The pace of change can feel difficult to keep up with at times. Technology is developing faster than most people even realize, let alone can remain entirely aware of; the only thing we can say for certain about the future is that it will be different from now.
Can we find out how it will be different?
Trying to predict the future is one of those exercises that is simultaneously helpful and ludicrous. By thinking through the trajectory of change, cultural shifts and technology capabilities we can develop an understanding of what the future might look like that enables us to act responsibly now. And at the same time, we remain highly likely to overestimate what will be possible in the short term while underestimating the long term.
More than diving into that sort of conversation, therefore, it’s probably a better exercise to consider at least who will be driving the change. That will give us better insights into what’s most likely to change, and – possibly most importantly – the factors that will motivate it.
Coaches and coachees
As with any conversation about coaching, it’s tempting to leap straight into the coaching conversations themselves. When we think about coaching, our minds latch onto the coaches first of all. And that’s natural. We’ll experience the change personally and to the greatest extent, and the users of the new technology will be coaches.
But coaching isn’t about us. Coaching is about the people we’re coaching, so maybe we should be thinking about our coachees first of all.
Unfortunately, both of these groups will have relatively little say over the future of coachtech. Coachees will have almost no say, which doesn’t seem right given their importance as a stakeholder, but is true. And coaches will have only limited levels of influence – we might choose to purchase one particular piece of technology over another, but at a systemic level that will have essentially no impact. In 2013, Google decided to shut off Google Reader, and a petition got over 100,000 users’ signatures asking for it to be reinstated. It wasn’t.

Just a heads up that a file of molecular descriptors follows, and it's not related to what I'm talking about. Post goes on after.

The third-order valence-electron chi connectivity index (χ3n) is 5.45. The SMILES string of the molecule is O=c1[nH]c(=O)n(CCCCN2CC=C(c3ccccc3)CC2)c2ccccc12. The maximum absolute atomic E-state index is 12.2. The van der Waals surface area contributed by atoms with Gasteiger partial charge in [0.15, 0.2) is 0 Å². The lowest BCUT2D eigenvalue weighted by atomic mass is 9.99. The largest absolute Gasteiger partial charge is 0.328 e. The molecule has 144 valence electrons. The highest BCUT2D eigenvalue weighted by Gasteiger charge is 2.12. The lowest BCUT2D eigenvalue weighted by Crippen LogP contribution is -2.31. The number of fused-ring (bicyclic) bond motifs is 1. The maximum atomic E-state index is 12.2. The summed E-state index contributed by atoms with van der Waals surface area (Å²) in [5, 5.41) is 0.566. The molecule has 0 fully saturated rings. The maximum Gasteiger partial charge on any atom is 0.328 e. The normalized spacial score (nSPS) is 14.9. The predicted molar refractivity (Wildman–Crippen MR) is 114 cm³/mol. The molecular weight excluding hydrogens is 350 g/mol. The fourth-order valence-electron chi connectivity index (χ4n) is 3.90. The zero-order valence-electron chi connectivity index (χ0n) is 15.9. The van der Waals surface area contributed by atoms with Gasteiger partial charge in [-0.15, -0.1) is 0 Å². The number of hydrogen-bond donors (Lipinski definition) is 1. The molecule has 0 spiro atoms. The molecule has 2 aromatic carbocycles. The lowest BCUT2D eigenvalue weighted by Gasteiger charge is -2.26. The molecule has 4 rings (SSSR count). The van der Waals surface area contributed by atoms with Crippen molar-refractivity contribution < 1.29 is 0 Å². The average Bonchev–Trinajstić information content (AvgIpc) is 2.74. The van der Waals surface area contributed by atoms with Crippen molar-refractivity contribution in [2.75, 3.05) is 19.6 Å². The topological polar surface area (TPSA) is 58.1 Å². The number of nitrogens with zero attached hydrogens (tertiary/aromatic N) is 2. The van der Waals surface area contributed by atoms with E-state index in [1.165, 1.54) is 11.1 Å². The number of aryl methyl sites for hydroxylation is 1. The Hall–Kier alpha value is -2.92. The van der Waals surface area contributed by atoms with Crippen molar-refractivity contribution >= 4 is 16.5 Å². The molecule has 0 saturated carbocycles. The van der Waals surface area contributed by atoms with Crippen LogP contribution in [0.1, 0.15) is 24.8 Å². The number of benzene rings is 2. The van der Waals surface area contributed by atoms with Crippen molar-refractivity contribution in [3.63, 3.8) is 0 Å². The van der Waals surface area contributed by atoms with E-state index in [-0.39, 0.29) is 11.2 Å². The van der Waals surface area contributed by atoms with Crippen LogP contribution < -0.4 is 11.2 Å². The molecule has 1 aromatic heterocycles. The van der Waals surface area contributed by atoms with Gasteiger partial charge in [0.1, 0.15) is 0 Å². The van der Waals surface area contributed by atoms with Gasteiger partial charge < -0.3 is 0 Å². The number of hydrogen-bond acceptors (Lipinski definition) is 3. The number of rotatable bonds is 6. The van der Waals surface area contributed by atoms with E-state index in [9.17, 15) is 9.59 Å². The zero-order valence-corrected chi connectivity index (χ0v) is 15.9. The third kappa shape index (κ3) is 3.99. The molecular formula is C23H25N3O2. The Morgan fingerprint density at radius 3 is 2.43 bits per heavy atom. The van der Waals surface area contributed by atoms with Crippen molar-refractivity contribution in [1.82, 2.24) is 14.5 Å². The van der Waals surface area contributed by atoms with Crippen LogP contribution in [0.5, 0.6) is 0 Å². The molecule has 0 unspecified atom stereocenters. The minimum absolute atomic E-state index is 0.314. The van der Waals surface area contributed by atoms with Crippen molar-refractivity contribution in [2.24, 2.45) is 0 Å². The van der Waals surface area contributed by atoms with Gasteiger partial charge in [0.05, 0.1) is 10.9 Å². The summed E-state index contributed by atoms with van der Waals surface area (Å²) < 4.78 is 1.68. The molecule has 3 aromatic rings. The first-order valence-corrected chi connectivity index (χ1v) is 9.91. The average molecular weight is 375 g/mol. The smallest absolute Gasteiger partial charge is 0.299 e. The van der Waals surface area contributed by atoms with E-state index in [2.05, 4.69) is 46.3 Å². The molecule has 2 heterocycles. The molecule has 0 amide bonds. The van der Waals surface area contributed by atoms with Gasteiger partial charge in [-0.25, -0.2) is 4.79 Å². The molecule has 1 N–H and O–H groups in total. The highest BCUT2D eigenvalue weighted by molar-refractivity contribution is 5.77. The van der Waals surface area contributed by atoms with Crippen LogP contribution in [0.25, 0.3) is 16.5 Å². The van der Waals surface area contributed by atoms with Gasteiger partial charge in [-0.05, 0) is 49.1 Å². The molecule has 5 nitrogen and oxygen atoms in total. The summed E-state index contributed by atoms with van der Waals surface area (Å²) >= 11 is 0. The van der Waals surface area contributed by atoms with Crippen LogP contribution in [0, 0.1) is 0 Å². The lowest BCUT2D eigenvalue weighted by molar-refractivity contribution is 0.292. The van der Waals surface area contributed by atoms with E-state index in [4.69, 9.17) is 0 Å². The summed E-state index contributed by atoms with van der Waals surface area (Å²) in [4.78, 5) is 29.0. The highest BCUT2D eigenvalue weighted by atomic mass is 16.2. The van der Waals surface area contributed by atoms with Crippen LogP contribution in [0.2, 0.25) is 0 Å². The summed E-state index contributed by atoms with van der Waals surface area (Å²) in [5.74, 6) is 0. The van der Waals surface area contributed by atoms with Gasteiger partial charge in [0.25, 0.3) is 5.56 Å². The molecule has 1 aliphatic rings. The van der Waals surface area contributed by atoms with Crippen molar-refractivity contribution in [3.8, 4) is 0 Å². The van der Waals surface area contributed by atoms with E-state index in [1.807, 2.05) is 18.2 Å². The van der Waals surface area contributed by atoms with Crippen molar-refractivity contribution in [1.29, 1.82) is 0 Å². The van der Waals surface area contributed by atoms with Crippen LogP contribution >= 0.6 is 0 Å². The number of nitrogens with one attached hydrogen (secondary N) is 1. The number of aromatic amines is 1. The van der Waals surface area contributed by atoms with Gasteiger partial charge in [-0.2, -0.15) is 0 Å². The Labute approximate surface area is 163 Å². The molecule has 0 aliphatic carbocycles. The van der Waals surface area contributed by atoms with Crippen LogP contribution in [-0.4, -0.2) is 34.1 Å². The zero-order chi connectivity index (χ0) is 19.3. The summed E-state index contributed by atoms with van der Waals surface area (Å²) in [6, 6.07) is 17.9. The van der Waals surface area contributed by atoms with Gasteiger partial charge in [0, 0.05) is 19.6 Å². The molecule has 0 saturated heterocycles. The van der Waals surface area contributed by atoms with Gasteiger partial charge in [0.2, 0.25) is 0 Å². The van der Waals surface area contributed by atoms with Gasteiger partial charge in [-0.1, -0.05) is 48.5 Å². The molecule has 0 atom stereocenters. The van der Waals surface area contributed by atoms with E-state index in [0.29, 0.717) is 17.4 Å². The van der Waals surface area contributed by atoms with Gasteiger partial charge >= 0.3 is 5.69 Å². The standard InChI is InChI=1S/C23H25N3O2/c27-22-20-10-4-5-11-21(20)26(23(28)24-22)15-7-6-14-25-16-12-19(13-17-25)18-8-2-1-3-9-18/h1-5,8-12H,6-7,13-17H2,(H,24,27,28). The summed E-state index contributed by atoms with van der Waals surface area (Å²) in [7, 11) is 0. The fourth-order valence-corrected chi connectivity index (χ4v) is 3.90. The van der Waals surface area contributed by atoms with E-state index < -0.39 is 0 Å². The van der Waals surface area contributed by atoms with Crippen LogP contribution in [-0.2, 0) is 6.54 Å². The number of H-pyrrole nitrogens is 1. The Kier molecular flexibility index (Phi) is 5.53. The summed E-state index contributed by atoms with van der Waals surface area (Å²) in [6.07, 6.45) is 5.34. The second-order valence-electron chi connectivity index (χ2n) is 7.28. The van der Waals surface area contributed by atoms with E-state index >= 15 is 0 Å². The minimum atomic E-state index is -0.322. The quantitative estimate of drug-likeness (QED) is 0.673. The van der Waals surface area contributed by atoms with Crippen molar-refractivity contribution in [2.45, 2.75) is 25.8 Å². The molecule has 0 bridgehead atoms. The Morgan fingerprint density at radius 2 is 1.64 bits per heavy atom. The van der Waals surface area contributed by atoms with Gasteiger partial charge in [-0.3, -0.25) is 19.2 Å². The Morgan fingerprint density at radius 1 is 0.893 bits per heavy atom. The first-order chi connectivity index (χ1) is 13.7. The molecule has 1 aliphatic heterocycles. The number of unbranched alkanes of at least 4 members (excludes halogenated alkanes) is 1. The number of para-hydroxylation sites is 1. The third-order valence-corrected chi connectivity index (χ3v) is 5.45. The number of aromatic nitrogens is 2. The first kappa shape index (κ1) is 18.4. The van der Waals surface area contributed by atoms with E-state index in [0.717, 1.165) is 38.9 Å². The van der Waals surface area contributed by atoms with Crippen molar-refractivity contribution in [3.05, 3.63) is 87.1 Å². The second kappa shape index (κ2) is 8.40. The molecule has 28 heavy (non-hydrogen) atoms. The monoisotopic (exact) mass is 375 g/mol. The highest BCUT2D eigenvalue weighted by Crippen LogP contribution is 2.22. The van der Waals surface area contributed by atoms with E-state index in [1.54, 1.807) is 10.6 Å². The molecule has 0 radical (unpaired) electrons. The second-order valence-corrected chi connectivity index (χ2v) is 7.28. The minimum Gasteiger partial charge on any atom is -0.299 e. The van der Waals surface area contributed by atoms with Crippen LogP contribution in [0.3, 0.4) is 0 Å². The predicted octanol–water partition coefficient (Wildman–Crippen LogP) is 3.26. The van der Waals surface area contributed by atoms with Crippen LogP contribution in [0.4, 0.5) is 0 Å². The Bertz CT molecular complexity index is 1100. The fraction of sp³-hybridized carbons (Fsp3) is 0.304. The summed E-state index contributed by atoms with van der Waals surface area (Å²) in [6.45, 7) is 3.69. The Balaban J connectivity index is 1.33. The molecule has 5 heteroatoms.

In the case of Google Reader, Google’s decision was final. The future of coachtech will look the way coachtech providers want it to. Yes, they’ll listen to their buyers in order to see more success, but if they choose something’s going to happen or not, the only way we’ll experience a different outcome is if someone else steps into that space.
Is that a good or bad thing? Well, it’s certainly true that the majority of technology providers aren’t coaches, and their sources of funding are driven by only one goal in the main: make profit. That ought to ring some pretty loud alarm bells. The future of the coaching industry is ultimately going to be led by non-coaches, and their purpose isn’t going to be the improvement of coaching.. But (at least in most cases) they won’t be doing that in a vacuum.
When the independent coach chooses to start or stop using a particular tool, no-one bats an eyelid. But when the person with responsibility for delivering coaching across an organization with more than 100,000 employees makes that same decision, a lot of people are going to care. Choosing a particular piece of coachtech for a big organization won’t just affect that organization, it’ll affect the coachtech industry as a whole.
This should provide some level of comfort to mitigate the alarm bells above – I’d trust almost all coaching leaders I’ve met to make the right calls – but it’s not as simple as that, is it?
Coaching sponsors have all sorts of competing priorities, foremost of which is the most efficient use of resource. And when two providers seem to be offering similar services, price will be the deciding factor more often than not, whether we realize it or not, and whether we like it or not. Particularly when sales conversations only show the most polished tip of the iceberg of a product, the impact its use will have on the philosophy of coaching at a systemic level can only be a case of hoping – not the best strategy to use when making a call that will influence the entire coaching profession.
Here’s where a good, strong independent voice is really valued. The professional bodies are perfectly placed to draw some lines in the sand, providing support to every stakeholder group and shaping the future of the coaching profession. We’ve seen it happen across training providers – it’s possible to get a coaching certificate for having attended a free day of sales pitches, but the value of an accredited qualification is widely acknowledged.
It hasn’t happened in the coachtech space yet. I’m really grateful to be involved in the technology working group for the UK ICF, and I’m also hopeful that the right voices will be heard and that the right ears will hear what needs to be said.
If you’re more interested in thinking about the future of coachtech, you’ll probably enjoy reading How to Thrive as a Coach in a Digital World, and more than that I’d like to leave you with a challenge: